2011.10.18

Key Kitty

Recently I came across a link that someone shared for this story about the “Key Kitty” which is a cute little kitty shaped keychain that is also a weapon. With all the debate about weapons on Thingiverse, I thought I’d try an experiment.

So here’s what I did… using nothing more than the two photos above, I decided to try to clone the design, and create my own with a 3D printer.

Key Kitty Template

I took the photo of the pink Key Kitty above and created a greyscale version of it, and then imported it into Inkscape. I then traced around it to create a SVG file that approximated the outline. Now, the Key Kitty is a pretty simple object, it’s basically a two dimensional object with some height to it, so the process was fairly easy.

Key Kitty Test

At this point I printed out the SVG file at actual size to see how it would fit on my fingers. It didn’t have to exactly match the original, but it did have to fit right.

OpenSCAD Kitty

Once I tested the paper prototype and decided it was the correct size, I exported the design to a DXF file and imported it into OpenSCAD and extruded it.

Key Kitty STL

Finally, here’s the STL file of our Key Kitty Klone, ready to be printed. It will just fit on the platform of the MakerBot Cupcake. (And because someone asked, no… I had no plan to make it into an LED flashlight as well. I was just interested in copying the basic shape.)

So wait, where is the actual print? Well, the night I tried printing it was the night of many woes, and I had two failed attempts at printing it, and with a two hour print time estimate, I ended up not leaving the makerspace with a real printed object. I’m also not 100% sure I should share the files. I mean, there’s the whole issue of the legality of cloning products, and I’m not really sure I want to be a test case on this one.

But I figured I couldn’t end this post without a bit more research. I found references to keykittytv.com, but there’s no web site, and it looks like the domain expired back in August 2011. I did find this great Key Kitty video from 2010 though. There’s also a Facebook page and Twitter account, both of which have had no updates for 10 months. For all I know, the company behind this product went bankrupt and closed up shop. Of course this just brings up more questions about cloning it. In the end though, I could just make some changes and call it the Key Bat or Key Bunny, or whatever… all it needs are some eye-holes for your fingers, and some pointed ears.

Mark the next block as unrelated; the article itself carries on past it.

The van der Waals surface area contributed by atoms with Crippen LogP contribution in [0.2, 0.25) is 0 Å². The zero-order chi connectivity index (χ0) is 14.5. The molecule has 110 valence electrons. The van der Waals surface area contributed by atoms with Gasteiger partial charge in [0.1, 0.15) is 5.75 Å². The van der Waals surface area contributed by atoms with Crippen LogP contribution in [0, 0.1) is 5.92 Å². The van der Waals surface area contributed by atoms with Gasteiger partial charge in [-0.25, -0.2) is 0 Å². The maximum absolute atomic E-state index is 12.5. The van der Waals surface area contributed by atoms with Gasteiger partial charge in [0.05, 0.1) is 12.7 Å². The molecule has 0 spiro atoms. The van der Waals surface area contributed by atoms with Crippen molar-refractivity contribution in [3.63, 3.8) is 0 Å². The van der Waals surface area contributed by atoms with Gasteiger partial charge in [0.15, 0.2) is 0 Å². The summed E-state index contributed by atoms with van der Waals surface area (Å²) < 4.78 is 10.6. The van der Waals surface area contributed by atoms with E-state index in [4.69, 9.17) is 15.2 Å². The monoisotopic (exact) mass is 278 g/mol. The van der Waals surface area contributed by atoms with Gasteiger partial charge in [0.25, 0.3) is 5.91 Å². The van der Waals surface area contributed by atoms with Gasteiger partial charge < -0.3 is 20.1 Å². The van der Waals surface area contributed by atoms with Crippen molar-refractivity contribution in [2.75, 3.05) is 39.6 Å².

So here’s my question to you… What do you think about the cloning of existing products?

2 Responses to “Key Kitty Klone”

  1. Pat NortonNo Gravatar says:

    Pete,

    This is an interesting question on many different levels. As a DIY enthusiast we all copy ideas all of the time. We usually see a product and think to ourselves that we could make that or improve on it. Legally this is a grey area. I normally don’t have issue with making things myself based on other people’s ideas as long as they are only for myself because I am not going to try and make money from it.

    The best scenario of course would be if people released products under a creative commons license instead of a patent. That seems to be a lot more common these days.

    In this particular case I could argue both sides pretty effectively and I am sure as 3D printing becomes more affordable we will have many more legal issues and precedents set. Did you see the article about the company that 3D printed the ATM panels with a skimmer built in. Obviously this is bad. You making yourself a keychain obviously a lot less impact on the world.

  2. Pat, so here’s a few more questions…. is it OK for me to:

    - Give away this design for free, so that others can print their own?

    - Use the design to print these and give them out for free?

    The design is definitely a clone, and I’d be concerned about releasing the design files for it. Of course, this post alone would be enough for plenty of people to use as a blueprint to clone it themselves.

    Tough questions indeed…

    Of course the ATM skimmers are straight-out illegal, right? (Or are they?)

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